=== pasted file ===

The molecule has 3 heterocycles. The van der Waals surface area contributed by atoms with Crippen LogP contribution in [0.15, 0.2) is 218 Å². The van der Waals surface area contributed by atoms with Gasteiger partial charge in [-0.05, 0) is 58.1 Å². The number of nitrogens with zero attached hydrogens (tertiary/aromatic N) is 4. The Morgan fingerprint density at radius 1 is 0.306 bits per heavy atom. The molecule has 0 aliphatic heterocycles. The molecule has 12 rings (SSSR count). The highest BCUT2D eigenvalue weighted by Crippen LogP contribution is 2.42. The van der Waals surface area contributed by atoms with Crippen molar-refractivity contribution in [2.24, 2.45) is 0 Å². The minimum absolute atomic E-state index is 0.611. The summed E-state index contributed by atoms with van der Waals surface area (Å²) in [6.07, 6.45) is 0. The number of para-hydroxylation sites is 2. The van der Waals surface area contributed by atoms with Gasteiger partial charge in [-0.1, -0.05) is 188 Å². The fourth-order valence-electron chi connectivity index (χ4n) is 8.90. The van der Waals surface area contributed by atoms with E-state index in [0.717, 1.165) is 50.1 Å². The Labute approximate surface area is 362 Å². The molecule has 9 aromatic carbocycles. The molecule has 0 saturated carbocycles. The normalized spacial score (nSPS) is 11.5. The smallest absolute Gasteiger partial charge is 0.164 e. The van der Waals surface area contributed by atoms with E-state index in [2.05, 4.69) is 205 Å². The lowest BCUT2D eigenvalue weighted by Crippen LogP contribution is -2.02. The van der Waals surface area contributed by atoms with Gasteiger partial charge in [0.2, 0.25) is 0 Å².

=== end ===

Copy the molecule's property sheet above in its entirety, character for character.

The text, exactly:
The molecule has 3 heterocycles. The van der Waals surface area contributed by atoms with Crippen LogP contribution in [0.15, 0.2) is 218 Å². The van der Waals surface area contributed by atoms with Gasteiger partial charge in [-0.05, 0) is 58.1 Å². The number of nitrogens with zero attached hydrogens (tertiary/aromatic N) is 4. The Morgan fingerprint density at radius 1 is 0.306 bits per heavy atom. The molecule has 0 aliphatic heterocycles. The molecule has 12 rings (SSSR count). The highest BCUT2D eigenvalue weighted by Crippen LogP contribution is 2.42. The van der Waals surface area contributed by atoms with Crippen molar-refractivity contribution in [2.24, 2.45) is 0 Å². The minimum absolute atomic E-state index is 0.611. The summed E-state index contributed by atoms with van der Waals surface area (Å²) in [6.07, 6.45) is 0. The number of para-hydroxylation sites is 2. The van der Waals surface area contributed by atoms with Gasteiger partial charge in [-0.1, -0.05) is 188 Å². The fourth-order valence-electron chi connectivity index (χ4n) is 8.90. The van der Waals surface area contributed by atoms with E-state index in [0.717, 1.165) is 50.1 Å². The Labute approximate surface area is 362 Å². The molecule has 9 aromatic carbocycles. The molecule has 0 saturated carbocycles. The normalized spacial score (nSPS) is 11.5. The smallest absolute Gasteiger partial charge is 0.164 e. The van der Waals surface area contributed by atoms with E-state index in [2.05, 4.69) is 205 Å². The lowest BCUT2D eigenvalue weighted by Crippen LogP contribution is -2.02. The van der Waals surface area contributed by atoms with Gasteiger partial charge in [0.2, 0.25) is 0 Å².